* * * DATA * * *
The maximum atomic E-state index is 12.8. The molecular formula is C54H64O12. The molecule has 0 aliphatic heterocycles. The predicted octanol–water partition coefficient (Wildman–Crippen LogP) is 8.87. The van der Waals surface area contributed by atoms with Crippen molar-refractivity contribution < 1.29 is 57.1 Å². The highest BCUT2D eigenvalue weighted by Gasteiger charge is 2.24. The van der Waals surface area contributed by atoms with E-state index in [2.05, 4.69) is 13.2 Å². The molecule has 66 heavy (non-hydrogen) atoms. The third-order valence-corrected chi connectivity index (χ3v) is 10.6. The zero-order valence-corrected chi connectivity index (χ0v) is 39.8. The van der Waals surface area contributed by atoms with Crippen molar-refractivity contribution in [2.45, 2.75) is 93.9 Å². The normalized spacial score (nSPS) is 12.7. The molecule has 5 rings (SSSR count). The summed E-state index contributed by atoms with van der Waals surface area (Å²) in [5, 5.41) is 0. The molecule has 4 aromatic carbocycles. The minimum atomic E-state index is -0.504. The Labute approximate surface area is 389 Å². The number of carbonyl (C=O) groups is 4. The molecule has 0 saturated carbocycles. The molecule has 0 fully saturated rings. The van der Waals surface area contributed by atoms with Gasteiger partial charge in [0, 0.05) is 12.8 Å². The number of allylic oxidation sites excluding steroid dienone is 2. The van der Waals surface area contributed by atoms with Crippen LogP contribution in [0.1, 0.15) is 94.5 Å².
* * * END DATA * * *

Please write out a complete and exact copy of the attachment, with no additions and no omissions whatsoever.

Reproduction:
The maximum atomic E-state index is 12.8. The molecular formula is C54H64O12. The molecule has 0 aliphatic heterocycles. The predicted octanol–water partition coefficient (Wildman–Crippen LogP) is 8.87. The van der Waals surface area contributed by atoms with Crippen molar-refractivity contribution < 1.29 is 57.1 Å². The highest BCUT2D eigenvalue weighted by Gasteiger charge is 2.24. The van der Waals surface area contributed by atoms with E-state index in [2.05, 4.69) is 13.2 Å². The molecule has 66 heavy (non-hydrogen) atoms. The third-order valence-corrected chi connectivity index (χ3v) is 10.6. The zero-order valence-corrected chi connectivity index (χ0v) is 39.8. The van der Waals surface area contributed by atoms with Crippen molar-refractivity contribution in [2.45, 2.75) is 93.9 Å². The normalized spacial score (nSPS) is 12.7. The molecule has 5 rings (SSSR count). The summed E-state index contributed by atoms with van der Waals surface area (Å²) in [5, 5.41) is 0. The molecule has 4 aromatic carbocycles. The minimum atomic E-state index is -0.504. The Labute approximate surface area is 389 Å². The number of carbonyl (C=O) groups is 4. The molecule has 0 saturated carbocycles. The molecule has 0 fully saturated rings. The van der Waals surface area contributed by atoms with Gasteiger partial charge in [0, 0.05) is 12.8 Å². The number of allylic oxidation sites excluding steroid dienone is 2. The van der Waals surface area contributed by atoms with Crippen LogP contribution in [0.1, 0.15) is 94.5 Å².